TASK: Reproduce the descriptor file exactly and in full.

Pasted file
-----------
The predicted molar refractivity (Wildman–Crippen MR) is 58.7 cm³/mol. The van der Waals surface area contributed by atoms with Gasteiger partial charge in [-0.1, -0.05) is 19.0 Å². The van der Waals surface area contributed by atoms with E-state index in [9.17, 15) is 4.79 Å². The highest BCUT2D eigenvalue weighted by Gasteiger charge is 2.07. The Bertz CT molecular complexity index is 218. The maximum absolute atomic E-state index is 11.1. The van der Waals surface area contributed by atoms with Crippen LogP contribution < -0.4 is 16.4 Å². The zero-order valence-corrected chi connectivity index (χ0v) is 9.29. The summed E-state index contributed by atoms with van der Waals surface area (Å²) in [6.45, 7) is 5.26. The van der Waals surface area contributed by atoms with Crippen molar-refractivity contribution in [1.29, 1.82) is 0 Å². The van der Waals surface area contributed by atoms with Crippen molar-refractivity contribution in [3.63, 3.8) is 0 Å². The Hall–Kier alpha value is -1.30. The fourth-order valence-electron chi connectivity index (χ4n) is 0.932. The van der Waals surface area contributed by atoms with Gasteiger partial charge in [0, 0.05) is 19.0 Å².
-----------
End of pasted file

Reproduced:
The predicted molar refractivity (Wildman–Crippen MR) is 58.7 cm³/mol. The van der Waals surface area contributed by atoms with Gasteiger partial charge in [-0.1, -0.05) is 19.0 Å². The van der Waals surface area contributed by atoms with E-state index in [9.17, 15) is 4.79 Å². The highest BCUT2D eigenvalue weighted by Gasteiger charge is 2.07. The Bertz CT molecular complexity index is 218. The maximum absolute atomic E-state index is 11.1. The van der Waals surface area contributed by atoms with Crippen LogP contribution < -0.4 is 16.4 Å². The zero-order valence-corrected chi connectivity index (χ0v) is 9.29. The summed E-state index contributed by atoms with van der Waals surface area (Å²) in [6.45, 7) is 5.26. The van der Waals surface area contributed by atoms with Crippen molar-refractivity contribution in [1.29, 1.82) is 0 Å². The van der Waals surface area contributed by atoms with Crippen molar-refractivity contribution in [3.63, 3.8) is 0 Å². The Hall–Kier alpha value is -1.30. The fourth-order valence-electron chi connectivity index (χ4n) is 0.932. The van der Waals surface area contributed by atoms with Gasteiger partial charge in [0, 0.05) is 19.0 Å².